A friend who is a registered OFSTED inspector working for one of the private contractors was booking accommodation for his team when he was asked whether they would all be wanting baths every night.
A bit puzzled, he asked why. "They usually do," came the reply. "Really?" "Yes, it's such dirty work." So nonplussed was he to find that the hotel seemed to be familiar with the Framework for Inspection, that he didn't pursue the matter until some time later when it occurred to him that there must have been a misunderstanding.
It was scaffolders they were expecting, not inspectors. A different kind of framework, but equally dirty work.
We are going to hear a lot more from OFSTED. They are, after all, busy creating the biggest database of lesson observations in the entire solar system. Like NASA, they have to keep discovering things in order to keep themselves in business.
Just as the United States eventually tired of moonshots, so the public in this country will not be satisfied for long with a diet of schools requiring special measures. Ever more glamorous and unlikely missions will have to be devised.
There have been some discoveries, but they mostly turned out to be false alarms.
SCAA's chief executive Chris Woodhead obviously thought he had found the educational equivalent of the Voyager trip to Jupiter when he announced that since 25 per cent of lessons nationally were unsatisfactory, 25 per cent of teachers were incompetent. Since then, he's put his mastery of statistics to work in the crusade against "progressive" teaching. He clearly has the same ability to master a difficult brief that once marked out Ronald Reagan for high office.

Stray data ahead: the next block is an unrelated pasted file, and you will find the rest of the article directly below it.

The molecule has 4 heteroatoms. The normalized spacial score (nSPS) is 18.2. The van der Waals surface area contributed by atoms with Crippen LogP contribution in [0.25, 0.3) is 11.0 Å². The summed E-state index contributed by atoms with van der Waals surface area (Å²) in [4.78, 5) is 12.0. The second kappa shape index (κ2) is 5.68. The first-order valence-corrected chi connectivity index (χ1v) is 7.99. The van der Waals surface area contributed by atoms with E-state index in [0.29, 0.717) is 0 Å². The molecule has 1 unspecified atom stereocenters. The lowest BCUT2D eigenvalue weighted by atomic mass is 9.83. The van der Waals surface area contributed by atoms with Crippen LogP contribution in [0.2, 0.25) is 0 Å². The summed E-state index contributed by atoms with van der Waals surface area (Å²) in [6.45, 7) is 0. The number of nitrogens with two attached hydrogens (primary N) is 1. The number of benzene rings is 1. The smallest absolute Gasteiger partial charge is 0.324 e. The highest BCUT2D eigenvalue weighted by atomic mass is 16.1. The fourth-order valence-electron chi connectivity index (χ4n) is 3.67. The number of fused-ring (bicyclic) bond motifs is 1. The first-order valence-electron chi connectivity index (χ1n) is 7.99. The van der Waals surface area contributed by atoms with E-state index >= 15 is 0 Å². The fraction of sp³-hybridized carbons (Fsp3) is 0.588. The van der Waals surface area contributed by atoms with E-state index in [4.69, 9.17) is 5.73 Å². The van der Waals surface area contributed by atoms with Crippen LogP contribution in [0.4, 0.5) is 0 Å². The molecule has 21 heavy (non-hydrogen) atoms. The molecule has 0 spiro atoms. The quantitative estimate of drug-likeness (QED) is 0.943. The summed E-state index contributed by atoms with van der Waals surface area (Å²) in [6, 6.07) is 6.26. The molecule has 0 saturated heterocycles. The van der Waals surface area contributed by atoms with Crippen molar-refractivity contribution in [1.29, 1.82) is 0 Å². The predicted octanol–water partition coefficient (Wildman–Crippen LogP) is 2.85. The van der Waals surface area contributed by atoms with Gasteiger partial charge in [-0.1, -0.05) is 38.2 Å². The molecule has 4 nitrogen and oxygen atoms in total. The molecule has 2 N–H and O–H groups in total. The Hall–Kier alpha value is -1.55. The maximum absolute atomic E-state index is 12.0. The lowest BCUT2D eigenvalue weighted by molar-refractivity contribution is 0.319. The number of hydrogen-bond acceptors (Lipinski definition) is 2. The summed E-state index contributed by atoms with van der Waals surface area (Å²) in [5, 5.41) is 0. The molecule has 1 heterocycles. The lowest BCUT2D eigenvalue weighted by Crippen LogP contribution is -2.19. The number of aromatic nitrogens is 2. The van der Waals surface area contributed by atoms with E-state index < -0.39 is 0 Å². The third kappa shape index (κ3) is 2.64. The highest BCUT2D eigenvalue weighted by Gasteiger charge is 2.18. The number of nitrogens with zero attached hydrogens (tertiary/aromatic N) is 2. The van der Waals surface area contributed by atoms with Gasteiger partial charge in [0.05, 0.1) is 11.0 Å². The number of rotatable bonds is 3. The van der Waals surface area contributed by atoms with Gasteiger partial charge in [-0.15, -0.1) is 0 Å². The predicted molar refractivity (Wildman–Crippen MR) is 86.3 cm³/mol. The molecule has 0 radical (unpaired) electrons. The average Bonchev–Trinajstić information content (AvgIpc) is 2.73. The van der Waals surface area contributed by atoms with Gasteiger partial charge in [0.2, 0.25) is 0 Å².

What will he discover next? Well, the difficulty he faces is that the entire database is unlikely to reveal anything much worth knowing. It always used to be claimed as proof of some philosophical theorem that if you put enough monkeys in a room with enough typewriters, they would eventually produce the complete works of Shakespeare. I have always been a touch sceptical about this and I still am.
But I have to admit that even if those monkeys haven't yet written any Shakespeare, they have certainly produced quite a number of OFSTED reports.
The problem is this. The first test of the validity of any system of evaluation ought to be whether it has the capacity to upset your expectations.
If, however, you sub-contract work to a tight specification, and that is what OFSTED does, all you are ever going to get is what you asked for. No surprises.
If you imagine that inspections are being carried out by fearless seekers after truth, then dream on, as my daughter says. What bothers OFSTED inspectors is whether they have fulfilled the small print closely enough to get the next contract.
Step out of line and the team gets it. Play safe, play dumb and keep typing.
Can OFSTED tell us whether appraisal is actually making any difference? Is it capable of finding that the new system for teacher training is rubbish when everybody has a vested (the loot) in concealing all its faults? Can OFSTED tell us whether coursework makes a difference? Can it tell us whether grant-maintained schools have fixed the rules? Can it tell us whether half courses are a good idea? Can it tell us anything we really want to know? When you threaten people you may get your way, but you won't get the truth. And the problem with stifling dissent is that you are always the last to hear. As with the Hubble telescope, all you get is a kind of blur.
That, then, is the real problem with dirty work. It leaves you with a lot of rubbish to clear up afterwards.